- The Washington Times - Wednesday, January 8, 2003

STAUNTON, Va. Hard times have fallen on the Frontier Culture Museum, and not just for the farmers on the replica 17th century German and English homesteads.
The outdoor museum in the Shenandoah Valley lost nearly a quarter of its $1.3 million annual state funding in two rounds of budget cuts, resulting in 12 layoffs. Now Executive Director G. John Avoli says the museum is hanging by a thread.
"I still have to pay the water bill and the electricity bill," he said. "Obviously, we've seen that museums are niceties, but not necessities."
State-funded museums, libraries and historical attractions were among the biggest losers in the sweeping cuts ordered by Gov. Mark R. Warner to close a nearly $2 billion state budget shortfall.
Most faced at least 15 percent cuts to their operating budgets, while the Virginia Commission for the Arts, which funds nonprofit arts groups, could lose as much as 45 percent. Some institutions, such as the Virginia Museum of Natural History and the Science Museum of Virginia, were ordered to merge operations. Others were forced to lay off personnel and close an extra day a week.
Now many museums and libraries are looking for creative ways to save money so they don't have to alter or curtail their services further.
And support, they say, has come from some unexpected places.
At the University of Virginia, where budget cuts affected nearly all academic departments, fraternity members have volunteered to move books in the short-staffed Science and Engineering Library so renovations could proceed. Meanwhile, retirees have helped with cataloguing and an acquisitions director has manned the science library's reference desk.
"There was a heroic effort in the fall semester to keep us operating," said university librarian Karin Wittenburg. "But we're hoping the recovery will be fairly fast, because at this rate we won't be able to keep up for long."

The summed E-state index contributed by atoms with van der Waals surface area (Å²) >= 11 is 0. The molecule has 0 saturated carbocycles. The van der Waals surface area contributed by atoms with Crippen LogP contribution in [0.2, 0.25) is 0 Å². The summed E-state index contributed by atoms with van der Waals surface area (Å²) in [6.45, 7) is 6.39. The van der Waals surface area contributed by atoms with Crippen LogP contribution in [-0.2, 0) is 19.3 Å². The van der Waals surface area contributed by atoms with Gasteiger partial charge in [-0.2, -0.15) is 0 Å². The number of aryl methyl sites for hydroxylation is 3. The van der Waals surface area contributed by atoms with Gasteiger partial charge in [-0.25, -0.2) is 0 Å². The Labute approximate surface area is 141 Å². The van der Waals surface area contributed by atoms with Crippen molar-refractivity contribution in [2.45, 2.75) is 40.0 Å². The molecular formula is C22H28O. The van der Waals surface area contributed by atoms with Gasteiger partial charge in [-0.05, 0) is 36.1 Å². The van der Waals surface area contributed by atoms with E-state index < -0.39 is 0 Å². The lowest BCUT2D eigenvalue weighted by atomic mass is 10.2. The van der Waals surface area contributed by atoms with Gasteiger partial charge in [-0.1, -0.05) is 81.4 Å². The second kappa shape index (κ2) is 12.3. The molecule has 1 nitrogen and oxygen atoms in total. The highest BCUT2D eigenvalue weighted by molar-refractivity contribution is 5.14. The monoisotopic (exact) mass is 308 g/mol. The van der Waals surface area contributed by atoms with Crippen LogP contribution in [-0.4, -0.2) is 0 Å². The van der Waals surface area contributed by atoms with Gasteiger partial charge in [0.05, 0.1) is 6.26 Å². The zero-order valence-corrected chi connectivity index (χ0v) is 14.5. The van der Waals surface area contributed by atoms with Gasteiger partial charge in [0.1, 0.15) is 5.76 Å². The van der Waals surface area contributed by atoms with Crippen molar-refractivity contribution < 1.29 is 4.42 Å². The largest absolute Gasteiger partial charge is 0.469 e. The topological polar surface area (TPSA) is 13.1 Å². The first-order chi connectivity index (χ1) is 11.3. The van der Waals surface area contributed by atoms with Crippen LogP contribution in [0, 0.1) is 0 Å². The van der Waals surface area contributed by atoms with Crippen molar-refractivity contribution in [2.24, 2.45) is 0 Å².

Miss Wittenburg said the university's library system has also experienced a large outpouring of financial support from the community and alumni since its budget was slashed. Still, the long-range goal is to secure more endowments the lifeblood of a library.
"That income fills in when the state support is not there." she said. "We need a much more robust base."
Grant writing is also getting more attention at state-funded museums.
Walter R.T. Witschey, director of the Science Museum of Virginia, said fund raising is ahead of last year because his staff has begun applying for more grants.
Mr. Witschey said the museum, which normally receives about half its funding from the state, also wants to collaborate more with other museums, including the National Museum of Natural History in Washington.
Grant-writers also have helped save the Virginia Air and Space Center in Hampton's new $6.9 million aviation gallery. Short on state grants, the writers secured money from federal, local and private sources to reach the targeted opening date of 2003, the centennial anniversary of the Wright Brothers' historic first flight.
When the Frontier Culture Museum lost its full-time grant writer because of budget cuts, administrators formed a grant-writing team.
Mr Avoli said admission fees could also be increased.
At the Science Museum, the price for adults was raised to $6.50 last May in anticipation of the budget crunch.
While most museums are coping, the Virginia Commission for the Arts is forecasting a dire 2003. The group could have its budget slashed from $4.9 million to $2.7 million if the General Assembly approves Mr. Warner's just-released budget proposals, said Roger Neathawk, executive director of the lobbying group Virginians for the Arts.
He said larger arts organizations funded by the group will probably survive, but smaller groups may close. Mr. Neathawk also said educational programs for schoolchildren will be the first to go.
"It's half of the budget, and it took a decade to get it back in the first place," Minette Cooper, a Virginians for the Arts board member, recently told the Virginian-Pilot of Norfolk.

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